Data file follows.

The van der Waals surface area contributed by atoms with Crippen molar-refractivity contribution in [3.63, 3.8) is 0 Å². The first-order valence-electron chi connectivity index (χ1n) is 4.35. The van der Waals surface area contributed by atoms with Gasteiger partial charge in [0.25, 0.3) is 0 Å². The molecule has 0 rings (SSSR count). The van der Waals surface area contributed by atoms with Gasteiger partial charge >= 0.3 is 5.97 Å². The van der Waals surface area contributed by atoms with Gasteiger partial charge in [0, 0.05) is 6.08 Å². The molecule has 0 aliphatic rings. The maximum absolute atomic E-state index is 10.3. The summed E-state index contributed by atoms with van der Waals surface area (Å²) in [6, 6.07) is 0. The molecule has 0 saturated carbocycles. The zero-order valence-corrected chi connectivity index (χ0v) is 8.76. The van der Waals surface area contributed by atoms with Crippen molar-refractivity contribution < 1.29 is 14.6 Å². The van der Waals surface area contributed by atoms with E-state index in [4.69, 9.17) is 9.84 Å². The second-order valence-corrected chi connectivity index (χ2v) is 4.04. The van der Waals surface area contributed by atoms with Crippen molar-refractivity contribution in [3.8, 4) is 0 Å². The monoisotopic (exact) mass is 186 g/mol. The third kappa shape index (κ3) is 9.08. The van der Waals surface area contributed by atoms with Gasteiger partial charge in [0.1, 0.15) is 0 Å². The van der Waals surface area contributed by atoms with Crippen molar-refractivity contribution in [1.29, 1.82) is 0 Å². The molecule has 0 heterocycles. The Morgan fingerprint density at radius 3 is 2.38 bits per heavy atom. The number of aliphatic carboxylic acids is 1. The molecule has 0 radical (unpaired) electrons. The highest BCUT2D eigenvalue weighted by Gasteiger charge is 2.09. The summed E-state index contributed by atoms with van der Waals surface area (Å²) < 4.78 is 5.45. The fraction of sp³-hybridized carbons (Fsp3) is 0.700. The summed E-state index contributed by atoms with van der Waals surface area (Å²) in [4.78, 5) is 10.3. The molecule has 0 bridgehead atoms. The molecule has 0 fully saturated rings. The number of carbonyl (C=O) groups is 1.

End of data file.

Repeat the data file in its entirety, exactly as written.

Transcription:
The van der Waals surface area contributed by atoms with Crippen molar-refractivity contribution in [3.63, 3.8) is 0 Å². The first-order valence-electron chi connectivity index (χ1n) is 4.35. The van der Waals surface area contributed by atoms with Gasteiger partial charge in [0.25, 0.3) is 0 Å². The molecule has 0 rings (SSSR count). The van der Waals surface area contributed by atoms with Gasteiger partial charge >= 0.3 is 5.97 Å². The van der Waals surface area contributed by atoms with Gasteiger partial charge in [0, 0.05) is 6.08 Å². The molecule has 0 aliphatic rings. The maximum absolute atomic E-state index is 10.3. The summed E-state index contributed by atoms with van der Waals surface area (Å²) in [6, 6.07) is 0. The molecule has 0 saturated carbocycles. The zero-order valence-corrected chi connectivity index (χ0v) is 8.76. The van der Waals surface area contributed by atoms with Crippen molar-refractivity contribution < 1.29 is 14.6 Å². The van der Waals surface area contributed by atoms with E-state index in [4.69, 9.17) is 9.84 Å². The second-order valence-corrected chi connectivity index (χ2v) is 4.04. The van der Waals surface area contributed by atoms with Crippen molar-refractivity contribution in [3.8, 4) is 0 Å². The monoisotopic (exact) mass is 186 g/mol. The third kappa shape index (κ3) is 9.08. The van der Waals surface area contributed by atoms with Gasteiger partial charge in [0.1, 0.15) is 0 Å². The van der Waals surface area contributed by atoms with Crippen molar-refractivity contribution in [1.29, 1.82) is 0 Å². The molecule has 0 heterocycles. The Morgan fingerprint density at radius 3 is 2.38 bits per heavy atom. The number of aliphatic carboxylic acids is 1. The molecule has 0 radical (unpaired) electrons. The highest BCUT2D eigenvalue weighted by Gasteiger charge is 2.09. The summed E-state index contributed by atoms with van der Waals surface area (Å²) < 4.78 is 5.45. The fraction of sp³-hybridized carbons (Fsp3) is 0.700. The summed E-state index contributed by atoms with van der Waals surface area (Å²) in [4.78, 5) is 10.3. The molecule has 0 bridgehead atoms. The molecule has 0 fully saturated rings. The number of carbonyl (C=O) groups is 1.